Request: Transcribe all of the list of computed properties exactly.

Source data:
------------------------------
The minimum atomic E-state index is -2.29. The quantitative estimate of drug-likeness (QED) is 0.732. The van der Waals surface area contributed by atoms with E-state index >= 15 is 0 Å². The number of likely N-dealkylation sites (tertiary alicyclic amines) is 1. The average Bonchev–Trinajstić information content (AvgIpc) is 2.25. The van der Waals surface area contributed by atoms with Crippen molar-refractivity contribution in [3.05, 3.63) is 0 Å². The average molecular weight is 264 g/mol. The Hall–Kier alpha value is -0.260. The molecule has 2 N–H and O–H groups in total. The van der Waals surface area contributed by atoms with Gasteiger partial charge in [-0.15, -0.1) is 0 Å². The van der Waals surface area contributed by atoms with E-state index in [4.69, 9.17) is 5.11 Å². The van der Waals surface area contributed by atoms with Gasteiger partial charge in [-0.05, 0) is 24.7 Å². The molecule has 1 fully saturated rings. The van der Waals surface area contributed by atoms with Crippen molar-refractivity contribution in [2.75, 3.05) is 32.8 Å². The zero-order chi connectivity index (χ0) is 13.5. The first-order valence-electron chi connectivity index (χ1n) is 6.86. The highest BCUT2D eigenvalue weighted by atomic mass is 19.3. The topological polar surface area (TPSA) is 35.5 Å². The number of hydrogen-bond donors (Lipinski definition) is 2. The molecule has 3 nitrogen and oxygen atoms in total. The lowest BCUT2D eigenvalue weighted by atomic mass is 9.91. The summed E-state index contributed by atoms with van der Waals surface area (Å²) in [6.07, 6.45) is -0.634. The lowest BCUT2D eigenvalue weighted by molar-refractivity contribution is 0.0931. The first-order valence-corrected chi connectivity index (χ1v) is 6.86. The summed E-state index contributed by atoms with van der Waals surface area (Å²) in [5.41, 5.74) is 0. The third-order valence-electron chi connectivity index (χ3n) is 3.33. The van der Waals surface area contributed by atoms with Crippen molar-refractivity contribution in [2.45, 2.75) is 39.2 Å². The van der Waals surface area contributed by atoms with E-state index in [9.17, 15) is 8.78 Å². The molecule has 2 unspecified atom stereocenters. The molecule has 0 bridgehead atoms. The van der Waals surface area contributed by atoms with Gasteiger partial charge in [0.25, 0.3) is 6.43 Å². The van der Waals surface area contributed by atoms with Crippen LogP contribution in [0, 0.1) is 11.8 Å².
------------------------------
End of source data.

The minimum atomic E-state index is -2.29. The quantitative estimate of drug-likeness (QED) is 0.732. The van der Waals surface area contributed by atoms with E-state index >= 15 is 0 Å². The number of likely N-dealkylation sites (tertiary alicyclic amines) is 1. The average Bonchev–Trinajstić information content (AvgIpc) is 2.25. The van der Waals surface area contributed by atoms with Crippen molar-refractivity contribution in [3.05, 3.63) is 0 Å². The average molecular weight is 264 g/mol. The Hall–Kier alpha value is -0.260. The molecule has 2 N–H and O–H groups in total. The van der Waals surface area contributed by atoms with Gasteiger partial charge in [-0.15, -0.1) is 0 Å². The van der Waals surface area contributed by atoms with E-state index in [4.69, 9.17) is 5.11 Å². The van der Waals surface area contributed by atoms with Gasteiger partial charge in [-0.05, 0) is 24.7 Å². The molecule has 1 fully saturated rings. The van der Waals surface area contributed by atoms with Crippen molar-refractivity contribution in [2.75, 3.05) is 32.8 Å². The zero-order chi connectivity index (χ0) is 13.5. The first-order valence-electron chi connectivity index (χ1n) is 6.86. The highest BCUT2D eigenvalue weighted by atomic mass is 19.3. The topological polar surface area (TPSA) is 35.5 Å². The number of hydrogen-bond donors (Lipinski definition) is 2. The molecule has 3 nitrogen and oxygen atoms in total. The lowest BCUT2D eigenvalue weighted by atomic mass is 9.91. The summed E-state index contributed by atoms with van der Waals surface area (Å²) in [6.07, 6.45) is -0.634. The lowest BCUT2D eigenvalue weighted by molar-refractivity contribution is 0.0931. The first-order valence-corrected chi connectivity index (χ1v) is 6.86. The summed E-state index contributed by atoms with van der Waals surface area (Å²) in [5.41, 5.74) is 0. The third-order valence-electron chi connectivity index (χ3n) is 3.33. The van der Waals surface area contributed by atoms with Crippen molar-refractivity contribution in [2.45, 2.75) is 39.2 Å². The van der Waals surface area contributed by atoms with E-state index in [9.17, 15) is 8.78 Å². The molecule has 2 unspecified atom stereocenters. The molecule has 0 bridgehead atoms. The van der Waals surface area contributed by atoms with Gasteiger partial charge in [0.25, 0.3) is 6.43 Å². The van der Waals surface area contributed by atoms with Crippen LogP contribution in [0, 0.1) is 11.8 Å².